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So your team’s NFL head coach is getting fired. Now what?

Retired NFL lineman Geoff Schwartz has had the experience of playing for two lame duck coaches. He’s got some great advice for how to handle it like a pro.

NFL: Seattle Seahawks at New York Giants Brad Penner-USA TODAY Sports

After 10 weeks of the NFL season, teams fit into two categories — teams making a playoff push and teams waiting for the offseason to get here as soon as possible.

The NFC is loaded, with up to 12 teams who genuinely feel they have a chance at the playoffs. The AFC might have as many as 10, even though it’s realistically closer to eight. That leaves anywhere between 10-12 teams playing out the season, just hoping for some wins to feel good.

Some of those poor teams are clearly in rebuilding mode, like the 49ers, Colts, and Browns. Other teams are having poor seasons based off preseason projections, like the Giants and Bucs. And the others are just blah. It doesn’t matter where your team fits in the poor team category, the coaching staff isn’t safe.

When underperforming teams are struggling this time of the year, it inevitably turns into a question about the coaching staffs and their job security. As much as teams claim they will allow coaches to rebuild, that’s never the case. They want results, and those results are better play, execution, and wins.

The best example of this is the Browns. Cleveland is rebuilding, but they haven’t shown any overall team improvement. In two years, Hue Jackson is now 1-24. The 2017 Browns have lost four games by three points, the product of a late score to narrow the margin of victory. Showing improvement, and winning some games, is paramount to keeping a job.

We always discuss potential coaching changes with the focus entirely on the coaches. But how do players deal with a potential coaching change and constant media whispers about their coaching staff? And how do the 53 players in the locker room play under a lame-duck head coach?

I’ve had plenty of experience, which isn’t something I’m bragging about, dealing with a lame-duck head coach and playing a season with nonstop media whispers about a coaching change. The lessons for players from both of those experiences are extremely similar.

In 2010, I played every snap for the 2-14 Carolina Panthers. We were set up for failure, and we failed. Going back to look at the stats, it’s even worse than I remembered. We averaged 12 points per game. Oh my. And we had talent. Jordan Gross, Ryan Kalil, Steve Smith, Jonathan Stewart, and DeAngelo Williams.

We had no chance with our quarterback. Around Week 7, John Fox called us into a team meeting and told us in not so many words that he was a lame-duck head coach. I distinctly remember coach telling us that “he will be fine and we should make sure to put out good film and play for ourselves.”

Later in the season, our offensive line coach basically told us the staff had been fired and gave us the same message. The staff was gone.

In 2015, I was a member of the New York Giants. Heading into week 12, we were 5-5 and atop the NFC East standings. We had our shortcomings, and the outside world let us know. We still had a great chance to win the division.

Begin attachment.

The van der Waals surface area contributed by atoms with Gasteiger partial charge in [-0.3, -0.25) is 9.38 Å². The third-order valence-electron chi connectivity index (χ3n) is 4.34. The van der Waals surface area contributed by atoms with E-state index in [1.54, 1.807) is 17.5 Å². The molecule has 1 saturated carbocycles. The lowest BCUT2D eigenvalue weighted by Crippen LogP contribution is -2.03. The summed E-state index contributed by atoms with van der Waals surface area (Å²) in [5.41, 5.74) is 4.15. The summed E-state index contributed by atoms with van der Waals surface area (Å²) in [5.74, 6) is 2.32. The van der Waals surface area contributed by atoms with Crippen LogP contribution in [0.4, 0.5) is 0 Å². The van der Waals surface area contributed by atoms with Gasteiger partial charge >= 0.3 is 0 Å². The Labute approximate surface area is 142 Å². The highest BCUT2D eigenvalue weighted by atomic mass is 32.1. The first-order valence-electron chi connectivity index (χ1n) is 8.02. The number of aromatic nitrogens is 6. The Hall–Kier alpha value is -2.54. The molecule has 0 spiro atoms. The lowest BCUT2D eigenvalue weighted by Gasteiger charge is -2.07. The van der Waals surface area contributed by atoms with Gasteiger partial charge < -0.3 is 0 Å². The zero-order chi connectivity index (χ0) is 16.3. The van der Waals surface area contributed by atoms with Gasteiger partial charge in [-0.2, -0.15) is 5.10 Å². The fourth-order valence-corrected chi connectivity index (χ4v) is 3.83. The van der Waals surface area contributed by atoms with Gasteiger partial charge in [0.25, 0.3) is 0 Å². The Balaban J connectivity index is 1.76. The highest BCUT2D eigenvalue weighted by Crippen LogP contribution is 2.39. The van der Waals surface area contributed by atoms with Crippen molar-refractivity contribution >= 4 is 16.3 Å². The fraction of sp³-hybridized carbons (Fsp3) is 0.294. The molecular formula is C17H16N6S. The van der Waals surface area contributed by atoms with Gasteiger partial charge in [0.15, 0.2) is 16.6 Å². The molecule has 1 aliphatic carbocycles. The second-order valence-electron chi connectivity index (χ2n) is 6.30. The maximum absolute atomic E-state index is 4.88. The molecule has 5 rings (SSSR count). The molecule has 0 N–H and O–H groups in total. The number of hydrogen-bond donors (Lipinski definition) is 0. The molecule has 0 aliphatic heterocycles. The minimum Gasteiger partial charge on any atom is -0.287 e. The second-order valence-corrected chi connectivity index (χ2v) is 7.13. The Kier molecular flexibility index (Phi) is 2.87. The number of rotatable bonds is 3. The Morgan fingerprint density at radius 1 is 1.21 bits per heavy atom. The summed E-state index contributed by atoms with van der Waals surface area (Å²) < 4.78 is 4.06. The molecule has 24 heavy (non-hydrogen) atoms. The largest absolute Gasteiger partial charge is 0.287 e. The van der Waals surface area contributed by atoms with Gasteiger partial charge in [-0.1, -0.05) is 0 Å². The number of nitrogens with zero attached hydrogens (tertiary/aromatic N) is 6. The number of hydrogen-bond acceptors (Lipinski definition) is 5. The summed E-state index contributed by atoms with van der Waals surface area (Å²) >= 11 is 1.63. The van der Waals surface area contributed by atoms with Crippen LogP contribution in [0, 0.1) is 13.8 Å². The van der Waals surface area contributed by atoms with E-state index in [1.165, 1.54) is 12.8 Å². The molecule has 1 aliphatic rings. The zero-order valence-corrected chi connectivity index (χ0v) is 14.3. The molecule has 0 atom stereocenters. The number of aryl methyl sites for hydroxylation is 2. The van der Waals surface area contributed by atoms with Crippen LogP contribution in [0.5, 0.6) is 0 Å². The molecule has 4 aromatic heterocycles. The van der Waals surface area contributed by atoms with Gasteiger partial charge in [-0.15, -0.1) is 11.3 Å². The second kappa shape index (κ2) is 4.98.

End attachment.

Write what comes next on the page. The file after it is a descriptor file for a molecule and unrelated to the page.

That didn’t happen. We lost all but one game to finish the season 6-10. Rumors had been swirling entering the season about Tom Coughlin’s job status, and the end of the season only had those rumors swirling even faster.

Lesson No. 1: The film is your résumé

If your team is playing poorly, you don’t like the system, don’t trust the head coach, whatever, you still need to put out good film.

When Ron Rivera was hired in 2011, the entire new staff put on the film from 2010 to see what they had in the current players. Their first impression of us was from that film. If you didn’t give it your all, took plays off, or whatever, it’s on the film. There are no excuses.

If you’re a free agent and a team is looking through the film, it’s hard to tell them “well, Schwartz wasn’t happy with the losing so that’s why he didn’t play well.” Nope. The film is your résumé. Keep playing hard, like we did in 2015 for Coughlin, and get your own.

Lesson No. 2: Find ways to manufacture enjoyment

Winning is the only thing that makes everyone in the facility happy. You spend the spring and summer and weeks upon weeks during the season grinding (I hate that word, but it’s appropriate here) all in the name of winning. When you don’t win, everyone in the facility is depressed. Ownership and the coaching staff becomes grumpy and that filters down into the locker room.

Trying to find ways to have fun, whether that’s in your meeting room, which we did in Carolina with pranks and jokes, or as a team in the locker room, is a must just to survive the season.

Lesson No. 3: Always keeping a straight face with the media

Whenever you get asked about a team’s effort, or if the coach has lost the locker room, just fake it. Don’t give the media anything to ride with, it only makes it worse. The media can tell what’s up with a team, and with the all-22 film available now, they can see what’s happening on the field. No need to give them more ammo. Also, trying to stay positive just generally helps with your mindset.

Playing for a lame-duck coach or a coaching staff that’s probably on the way out isn’t ideal. The players on the Giants, Browns, Colts, and others must try to find ways to put out good film, enjoy the process and stay away from the media.